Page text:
At the Republican convention in Fort Worth this weekend, we and our partners in the “Life, Liberty & Property” coalition hosted a straw poll – asking the thousands of delegates, alternates and attendees who they would select as the next speaker of the Texas House.

The choices were the two declared candidates – incumbent Joe Straus, challenger Scott Turner – or “other.”

The results:

Joe Straus (incumbent) 6.6%
Scott Turner (challenger) 91.5%
Other 1.9%

Of course, the people don’t get a vote in selecting the state’s third-ranking constitutional office; that privilege rests with your state representatives. For decades, the decision was made in the backrooms of the Capitol, where legislators made self-serving deals outside the watchful eyes of their constituents.

With more and more Texans learning about the corruption taking place in the state House, GOP lawmakers will have to decide if they want to stick with a speaker covering up legislative abuses for his cronies, or side with the choice of their conservative constituents.

In this election cycle, the closer state representatives stood to Joe Straus the harder they fell – when seeking re-election or going for higher office, voters sent them packing. Not a single ally of Joe Straus was elected to statewide office; all were soundly defeated.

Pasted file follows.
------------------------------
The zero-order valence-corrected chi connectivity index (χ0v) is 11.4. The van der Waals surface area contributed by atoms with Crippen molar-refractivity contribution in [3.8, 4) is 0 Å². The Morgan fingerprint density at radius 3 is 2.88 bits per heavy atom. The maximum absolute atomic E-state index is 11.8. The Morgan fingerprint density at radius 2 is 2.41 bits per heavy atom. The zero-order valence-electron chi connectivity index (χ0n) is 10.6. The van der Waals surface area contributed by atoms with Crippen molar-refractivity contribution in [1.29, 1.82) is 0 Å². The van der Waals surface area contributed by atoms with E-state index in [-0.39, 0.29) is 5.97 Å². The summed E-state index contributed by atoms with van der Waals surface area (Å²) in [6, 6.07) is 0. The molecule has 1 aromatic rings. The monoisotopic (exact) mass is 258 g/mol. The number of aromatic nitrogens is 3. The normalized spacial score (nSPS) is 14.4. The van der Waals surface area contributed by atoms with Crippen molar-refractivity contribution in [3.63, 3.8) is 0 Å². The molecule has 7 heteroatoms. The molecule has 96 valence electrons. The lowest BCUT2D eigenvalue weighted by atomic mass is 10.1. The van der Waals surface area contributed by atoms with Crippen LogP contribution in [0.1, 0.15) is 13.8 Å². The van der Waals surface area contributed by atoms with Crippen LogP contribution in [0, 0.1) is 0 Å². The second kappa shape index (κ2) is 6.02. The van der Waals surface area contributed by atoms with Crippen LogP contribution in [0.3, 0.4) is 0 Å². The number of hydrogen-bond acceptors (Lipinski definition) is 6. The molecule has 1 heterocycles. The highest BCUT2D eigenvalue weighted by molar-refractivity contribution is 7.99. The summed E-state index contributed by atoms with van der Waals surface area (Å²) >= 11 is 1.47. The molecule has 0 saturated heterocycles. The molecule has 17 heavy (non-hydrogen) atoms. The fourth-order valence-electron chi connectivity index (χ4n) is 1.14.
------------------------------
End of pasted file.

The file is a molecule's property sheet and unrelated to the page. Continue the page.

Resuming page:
If your legislator is standing with Joe Straus, or waffling on the need to change the House leadership, they are the obstructionists standing against the widely expressed wishes of the overwhelming majority of conservatives in the Lone Star State.

The primary election results, and the weekend’s straw poll, make it abundantly clear that Texans want optimistic, conservative-minded leaders like Scott Turner who will reform state government. You may not have a vote on the House floor, but you do have a voice. Make sure your legislator hears from you.


Michael Quinn Sullivan

Michael Quinn Sullivan is the publisher of Texas Scorecard. He is a native Texan, a graduate of Texas A&M, and an Eagle Scout. Previously, he has worked as a newspaper reporter, magazine contributor, Capitol Hill staffer, and think tank vice president. Michael and his wife have three adult children, a son-in-law, and a dog. Michael is the author of three books, including "Reflections on Life and Liberty."